October 8, 2013
MIT Researchers Create Their Own Martian Clouds Right Here On Earth
[ Watch the Video: Simulating Martian Clouds ]
April Flowers for redOrbit.com - Your Universe Online
The clouds on Mars, at first glance, might be easily mistaken for those on Earth. NASA's Opportunity rover returned images of the Martian sky with gauzy, high-altitude wisps that are similar to our cirrus clouds. These clouds most likely consist of either carbon dioxide or water-based ice crystals, given what scientists currently understand about the Martian atmosphere. However, scientists say without sampling the Martian clouds directly, it is difficult to know the precise conditions that give rise to such clouds.
A research team from MIT has done the next-best thing. The team has turned to a three-story-tall cloud chamber in Germany to recreate Mars-like conditions. They can adjust the chamber's temperature and relative humidity to match conditions on Mars — essentially forming Martian clouds on Earth.
The research team was able to create clouds at the frigid temperatures typically found on Mars. However, they found that cloud formation in such conditions required adjusting the chamber's relative humidity to 190 percent. This is far greater than required for cloud formation on Earth. These results should help to improve future conventional models of the Martian atmosphere, the majority of which assume that Martian clouds require humidity levels comparable to those on Earth for cloud formation.
"A lot of atmospheric models for Mars are very simple," says Dan Cziczo, the Victor P. Starr Associate Professor of Atmospheric Chemistry at MIT. "They have to make gross assumptions about how clouds form: As soon as it hits 100 percent humidity, boom, you get a cloud to form. But we found you need more to kick-start the process."
The researchers' experimental results will help to improve Martian climate models, according to Cziczo. This will also improve the understanding of how the planet transports water through the atmosphere. The findings of this study were published in Journal of Geophysical Research: Planets.
[ Time-Lapse Video: Watching Martian Clouds Go By ]
The majority of the experiments were conducted during the summer of 2012 in Karlsruhe, Germany, at the Aerosol Interaction and Dynamics in the Atmosphere (AIDA) facility. This facility is a former nuclear reactor that has been converted to the world's largest cloud chamber.
Originally, the facility was designed to study atmospheric conditions on Earth. Cziczo, however, realized that with a little tweaking, the chamber could be adapted to simulate atmospheric conditions on Mars. First, all of the oxygen in the chamber was replaced with inert nitrogen or carbon dioxide - the most common components of the Martian atmosphere. Then, the researchers created a dust storm by pumping in fine particles similar in size and composition to the mineral dust found on Mars. These particles act as cloud seeds, with water vapor adhering to them to form cloud particles.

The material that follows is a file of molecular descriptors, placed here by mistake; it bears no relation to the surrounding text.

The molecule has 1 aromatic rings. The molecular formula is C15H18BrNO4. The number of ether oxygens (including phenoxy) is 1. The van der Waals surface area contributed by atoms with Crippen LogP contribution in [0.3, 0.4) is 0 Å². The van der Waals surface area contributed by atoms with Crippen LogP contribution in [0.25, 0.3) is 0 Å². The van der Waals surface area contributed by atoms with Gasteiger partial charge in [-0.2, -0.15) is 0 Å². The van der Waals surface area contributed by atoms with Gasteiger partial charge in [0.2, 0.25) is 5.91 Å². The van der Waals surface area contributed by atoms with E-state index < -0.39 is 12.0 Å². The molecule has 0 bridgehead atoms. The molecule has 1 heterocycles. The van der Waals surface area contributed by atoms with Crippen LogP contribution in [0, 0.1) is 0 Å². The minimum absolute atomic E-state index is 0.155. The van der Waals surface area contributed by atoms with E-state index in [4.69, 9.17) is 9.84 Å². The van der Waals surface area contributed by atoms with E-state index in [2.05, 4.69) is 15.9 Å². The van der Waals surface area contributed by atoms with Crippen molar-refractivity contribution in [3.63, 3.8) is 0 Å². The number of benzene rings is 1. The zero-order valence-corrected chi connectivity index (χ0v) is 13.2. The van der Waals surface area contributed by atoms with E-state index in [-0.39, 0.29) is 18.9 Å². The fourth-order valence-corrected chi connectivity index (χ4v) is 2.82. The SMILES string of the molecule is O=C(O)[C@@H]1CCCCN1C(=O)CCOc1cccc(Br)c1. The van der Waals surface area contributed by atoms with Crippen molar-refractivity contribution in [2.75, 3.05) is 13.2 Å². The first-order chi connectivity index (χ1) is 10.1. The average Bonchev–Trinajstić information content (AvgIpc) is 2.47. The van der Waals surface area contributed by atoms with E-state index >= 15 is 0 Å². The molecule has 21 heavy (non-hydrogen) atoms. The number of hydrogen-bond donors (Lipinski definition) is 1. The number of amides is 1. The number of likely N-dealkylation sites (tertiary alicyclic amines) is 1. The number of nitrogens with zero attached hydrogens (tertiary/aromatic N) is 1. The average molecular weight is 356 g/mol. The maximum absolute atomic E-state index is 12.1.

After the chamber was seeded, the team adjusted the temperature. First, they set it to the coldest temperatures at which clouds form on Earth (around minus 81 degrees Fahrenheit), then moved it progressively lower. Eventually, they stopped at the chamber's lowest setting, around minus 120 Fahrenheit — "a warm summer's day on Mars," Cziczo says.
Adjusting the chamber's relative humidity allowed the researchers to create clouds under warmer, Earth-like temperatures, at expected relative humidities. The researchers gained confidence in their experimental setup from these observations as they attempted to grow clouds at temperatures that approached Mars-like conditions.
The team created 10 clouds over a week's time, with each cloud taking about 15 minutes to form. Because the chamber is completely insulated, they used a system of lasers, which beam across the chamber, to detect cloud formation. Clouds that form scatter the laser light, which is detected and recorded by computers that display the results - including size, number, and composition of cloud particles.
The research team analyzed these results for the next six months to find that clouds that grew at the lowest temperatures required extremely high relative humidity in order for water vapor to form an ice crystal around a dust particle. Why Martian clouds need such humid conditions is still unclear, but Cziczo hopes to investigate the question further.
The research team intends to return to Germany next fall. By that time, the chamber will have undergone renovations, allowing it to perform cloud experiments at even lower temperatures — conditions that may more closely mimic the icy atmosphere on Mars.
"If we want to understand where water goes and how it's transported through the atmosphere on Mars, we have to understand cloud formation for that planet," Cziczo says. "Hopefully this will move us toward the right direction."